November Meeting Recap: Effective Marketing Strategies for Freelancers

At our November meeting, KUT’s Jennifer Stayton led a lively discussion with panelists, John Egan and Dana Marruffo, marketing yourself as a freelancerabout marketing a freelance business. Egan is a freelance content marketer and writer and former editor of the Austin Business Journal. Marruffo is the founder of Buzz Public Relations, LLC. They shared insights from their own experiences running freelance businesses.

For many freelancers, deadlines take precedence over marketing. Lack of time ranks as the biggest excuse for avoiding it. But marketing doesn’t need to be time-consuming to be effective. In fact, both of the panelists said that they take a more organic approach to marketing, focusing on developing a strong network, building relationships and establishing their reputations. According to our panelists, here are the six main areas to focus on for marketing your freelance business.

Build your brand

A strong brand helps define a business. Yet, many freelancers don’t think about branding themselves. According to Marruffo, “It’s not just freelancing; it’s about running a business.”

But where should you start? First, define a goal. Do you want to build a personal brand or a business brand? Establishing name recognition and a personal reputation through relationships is key to building a personal brand. Business branding is less personal and requires a more targeted approach through advertising, sponsorships and partnerships.

Networking, networking, networking

Egan couldn’t emphasize this enough. The best form of marketing is through word-of-mouth and referrals from partners, clients, former employers and colleagues. In a referral-based business, reputation is key, so make sure you turn in quality work.

Join networking groups. Organizations like WCA and Freelance Austin provide opportunities to make new connections and develop partnerships with other professionals. Don’t just attend meetings. Volunteer to serve on boards and be active in the community.

Establish a digital presence

You want to make sure you look and act like a business. This means updating your LinkedIn profile and establishing a professional website for your business.  “That says so much about you and your integrity,” according to Egan. “A website is a showcase for you.”

If you aren’t skilled in website design, find someone who can do it for you. Budget for it or find someone you know and work out a barter deal.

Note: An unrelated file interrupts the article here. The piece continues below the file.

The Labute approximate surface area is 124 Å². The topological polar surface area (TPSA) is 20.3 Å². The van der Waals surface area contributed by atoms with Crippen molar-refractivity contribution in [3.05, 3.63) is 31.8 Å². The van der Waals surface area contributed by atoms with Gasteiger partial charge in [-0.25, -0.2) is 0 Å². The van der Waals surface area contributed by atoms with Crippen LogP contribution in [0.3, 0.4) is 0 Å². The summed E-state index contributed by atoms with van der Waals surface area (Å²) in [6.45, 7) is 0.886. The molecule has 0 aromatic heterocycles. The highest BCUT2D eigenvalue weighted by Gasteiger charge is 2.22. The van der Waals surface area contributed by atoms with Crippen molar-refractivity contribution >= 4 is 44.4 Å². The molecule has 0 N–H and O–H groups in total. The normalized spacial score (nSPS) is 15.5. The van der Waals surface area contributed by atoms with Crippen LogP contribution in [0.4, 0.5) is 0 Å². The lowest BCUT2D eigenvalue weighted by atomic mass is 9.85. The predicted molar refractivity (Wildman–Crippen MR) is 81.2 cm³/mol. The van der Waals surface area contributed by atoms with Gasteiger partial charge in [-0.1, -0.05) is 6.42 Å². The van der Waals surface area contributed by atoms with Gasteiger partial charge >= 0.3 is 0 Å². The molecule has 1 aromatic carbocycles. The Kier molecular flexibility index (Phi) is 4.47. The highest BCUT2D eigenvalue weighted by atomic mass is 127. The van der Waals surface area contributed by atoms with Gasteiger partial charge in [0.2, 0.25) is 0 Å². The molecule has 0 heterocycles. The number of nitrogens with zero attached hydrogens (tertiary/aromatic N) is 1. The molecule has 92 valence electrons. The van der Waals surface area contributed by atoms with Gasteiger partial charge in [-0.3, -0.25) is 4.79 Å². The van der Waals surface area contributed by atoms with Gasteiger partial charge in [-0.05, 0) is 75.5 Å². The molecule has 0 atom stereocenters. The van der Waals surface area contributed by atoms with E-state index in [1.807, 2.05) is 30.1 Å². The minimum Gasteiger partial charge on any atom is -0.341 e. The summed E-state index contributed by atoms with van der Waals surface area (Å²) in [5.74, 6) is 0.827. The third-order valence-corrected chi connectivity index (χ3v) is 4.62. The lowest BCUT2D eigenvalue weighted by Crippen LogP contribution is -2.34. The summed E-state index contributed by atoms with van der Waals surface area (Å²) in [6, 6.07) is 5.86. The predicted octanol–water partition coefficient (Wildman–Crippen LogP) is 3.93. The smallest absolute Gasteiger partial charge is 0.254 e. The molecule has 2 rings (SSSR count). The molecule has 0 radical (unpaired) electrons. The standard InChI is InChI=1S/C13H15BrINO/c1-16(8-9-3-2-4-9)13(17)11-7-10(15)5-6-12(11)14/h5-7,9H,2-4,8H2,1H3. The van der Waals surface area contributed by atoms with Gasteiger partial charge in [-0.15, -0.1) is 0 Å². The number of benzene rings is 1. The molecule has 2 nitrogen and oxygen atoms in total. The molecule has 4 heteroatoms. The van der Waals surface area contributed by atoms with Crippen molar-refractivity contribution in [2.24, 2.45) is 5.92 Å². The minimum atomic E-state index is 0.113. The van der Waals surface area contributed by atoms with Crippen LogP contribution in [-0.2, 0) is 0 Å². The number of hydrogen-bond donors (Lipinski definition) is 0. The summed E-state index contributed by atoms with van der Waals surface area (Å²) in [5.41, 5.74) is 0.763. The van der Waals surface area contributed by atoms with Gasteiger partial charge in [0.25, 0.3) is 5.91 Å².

LinkedIn is the number one online tool for networking and business-to-business marketing. Update your profile and create a LinkedIn page for your business. But be specific about what you do. If you want to appear higher in SEO searches, simply listing “freelancer” on your profile isn’t enough. Be specific or focus on a niche. Even if you can write about a wide variety of topics, pick the ones you like or know more about. For example, Egan’s profile lists freelance writer, personal finance writer, real estate writer and content writer as his specialties. By using these keywords, it’s easier for him to connect with potential clients.

Build your content

Now that you have a website and LinkedIn profile, you need to create content to help promote yourself and your business. Share and post content that appeals to your audience. Pitch yourself to write for different online publishing blogs and repost to your own sites.

Continue to market even when business is strong

When the projects are rolling in, it’s tempting to think we don’t need to worry about networking or marketing. But that’s a mistake. Always keep the pipeline primed so you have something to fall back on if you lose a client. Even if you don’t have the bandwidth to take on new projects, you can always refer clients to someone in your network.

Nurture and utilize your network

Networking is about building relationships. If you connect with someone, stay in touch and follow up with coffee. “You need to nurture those relationships,” Marruffo said. “This is the personal side of marketing.”

When times are hard, reach out to your network and ask for help. Be specific about what kinds of jobs you want. Egan emphasized that people want to help. “There’s no shame in reaching out to people and asking for help finding work,” he said.

The message from both panelists was clear. Freelancers need to treat marketing is an essential part of looking and acting like a business. Our panelists had one more piece of advice: Don’t let deadlines get in the way of achieving your business goals.

Kara Myers

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